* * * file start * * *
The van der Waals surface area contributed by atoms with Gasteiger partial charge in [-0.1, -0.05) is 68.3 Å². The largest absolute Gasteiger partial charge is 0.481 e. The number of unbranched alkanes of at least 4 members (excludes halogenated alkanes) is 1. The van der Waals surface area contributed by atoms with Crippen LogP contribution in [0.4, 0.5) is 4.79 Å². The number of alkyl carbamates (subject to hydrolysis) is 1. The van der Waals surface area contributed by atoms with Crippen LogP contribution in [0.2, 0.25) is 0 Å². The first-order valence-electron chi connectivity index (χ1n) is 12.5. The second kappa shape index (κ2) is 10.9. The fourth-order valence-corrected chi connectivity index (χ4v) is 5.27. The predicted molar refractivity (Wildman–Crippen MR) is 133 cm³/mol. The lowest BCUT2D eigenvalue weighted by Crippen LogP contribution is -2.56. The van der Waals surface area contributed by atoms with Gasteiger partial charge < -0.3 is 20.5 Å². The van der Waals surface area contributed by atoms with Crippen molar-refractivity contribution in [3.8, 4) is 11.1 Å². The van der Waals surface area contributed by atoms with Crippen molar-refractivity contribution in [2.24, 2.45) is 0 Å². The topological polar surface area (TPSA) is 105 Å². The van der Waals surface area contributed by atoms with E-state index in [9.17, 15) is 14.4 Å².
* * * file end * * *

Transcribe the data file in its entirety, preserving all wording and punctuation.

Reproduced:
The van der Waals surface area contributed by atoms with Gasteiger partial charge in [-0.1, -0.05) is 68.3 Å². The largest absolute Gasteiger partial charge is 0.481 e. The number of unbranched alkanes of at least 4 members (excludes halogenated alkanes) is 1. The van der Waals surface area contributed by atoms with Crippen LogP contribution in [0.4, 0.5) is 4.79 Å². The number of alkyl carbamates (subject to hydrolysis) is 1. The van der Waals surface area contributed by atoms with Crippen LogP contribution in [0.2, 0.25) is 0 Å². The first-order valence-electron chi connectivity index (χ1n) is 12.5. The second kappa shape index (κ2) is 10.9. The fourth-order valence-corrected chi connectivity index (χ4v) is 5.27. The predicted molar refractivity (Wildman–Crippen MR) is 133 cm³/mol. The lowest BCUT2D eigenvalue weighted by Crippen LogP contribution is -2.56. The van der Waals surface area contributed by atoms with Gasteiger partial charge < -0.3 is 20.5 Å². The van der Waals surface area contributed by atoms with Crippen molar-refractivity contribution in [3.8, 4) is 11.1 Å². The van der Waals surface area contributed by atoms with Crippen molar-refractivity contribution in [2.24, 2.45) is 0 Å². The topological polar surface area (TPSA) is 105 Å². The van der Waals surface area contributed by atoms with E-state index in [9.17, 15) is 14.4 Å².